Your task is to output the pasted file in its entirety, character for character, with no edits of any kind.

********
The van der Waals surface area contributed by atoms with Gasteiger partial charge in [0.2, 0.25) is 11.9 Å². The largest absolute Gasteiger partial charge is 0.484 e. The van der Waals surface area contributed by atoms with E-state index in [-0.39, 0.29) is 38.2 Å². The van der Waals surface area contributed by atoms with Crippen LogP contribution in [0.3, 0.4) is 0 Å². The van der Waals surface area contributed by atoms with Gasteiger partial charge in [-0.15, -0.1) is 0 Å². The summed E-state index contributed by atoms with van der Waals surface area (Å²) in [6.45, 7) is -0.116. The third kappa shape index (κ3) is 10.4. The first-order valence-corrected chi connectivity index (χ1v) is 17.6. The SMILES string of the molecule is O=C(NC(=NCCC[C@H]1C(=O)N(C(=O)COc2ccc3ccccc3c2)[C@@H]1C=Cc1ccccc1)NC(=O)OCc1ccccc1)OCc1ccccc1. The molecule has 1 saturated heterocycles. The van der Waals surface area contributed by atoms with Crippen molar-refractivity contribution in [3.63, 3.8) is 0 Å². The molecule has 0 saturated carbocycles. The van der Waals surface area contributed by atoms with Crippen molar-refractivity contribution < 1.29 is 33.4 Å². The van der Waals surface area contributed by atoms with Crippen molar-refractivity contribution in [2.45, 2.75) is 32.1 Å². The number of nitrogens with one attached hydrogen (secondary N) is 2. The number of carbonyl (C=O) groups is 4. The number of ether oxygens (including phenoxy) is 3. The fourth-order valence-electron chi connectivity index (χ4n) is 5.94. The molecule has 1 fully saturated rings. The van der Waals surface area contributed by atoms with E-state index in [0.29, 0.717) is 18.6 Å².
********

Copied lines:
The van der Waals surface area contributed by atoms with Gasteiger partial charge in [0.2, 0.25) is 11.9 Å². The largest absolute Gasteiger partial charge is 0.484 e. The van der Waals surface area contributed by atoms with E-state index in [-0.39, 0.29) is 38.2 Å². The van der Waals surface area contributed by atoms with Crippen LogP contribution in [0.3, 0.4) is 0 Å². The van der Waals surface area contributed by atoms with Gasteiger partial charge in [-0.15, -0.1) is 0 Å². The summed E-state index contributed by atoms with van der Waals surface area (Å²) in [6.45, 7) is -0.116. The third kappa shape index (κ3) is 10.4. The first-order valence-corrected chi connectivity index (χ1v) is 17.6. The SMILES string of the molecule is O=C(NC(=NCCC[C@H]1C(=O)N(C(=O)COc2ccc3ccccc3c2)[C@@H]1C=Cc1ccccc1)NC(=O)OCc1ccccc1)OCc1ccccc1. The molecule has 1 saturated heterocycles. The van der Waals surface area contributed by atoms with Crippen molar-refractivity contribution in [3.63, 3.8) is 0 Å². The molecule has 0 saturated carbocycles. The van der Waals surface area contributed by atoms with Crippen molar-refractivity contribution < 1.29 is 33.4 Å². The van der Waals surface area contributed by atoms with Crippen molar-refractivity contribution in [2.45, 2.75) is 32.1 Å². The number of nitrogens with one attached hydrogen (secondary N) is 2. The number of carbonyl (C=O) groups is 4. The number of ether oxygens (including phenoxy) is 3. The fourth-order valence-electron chi connectivity index (χ4n) is 5.94. The molecule has 1 fully saturated rings. The van der Waals surface area contributed by atoms with E-state index in [0.29, 0.717) is 18.6 Å².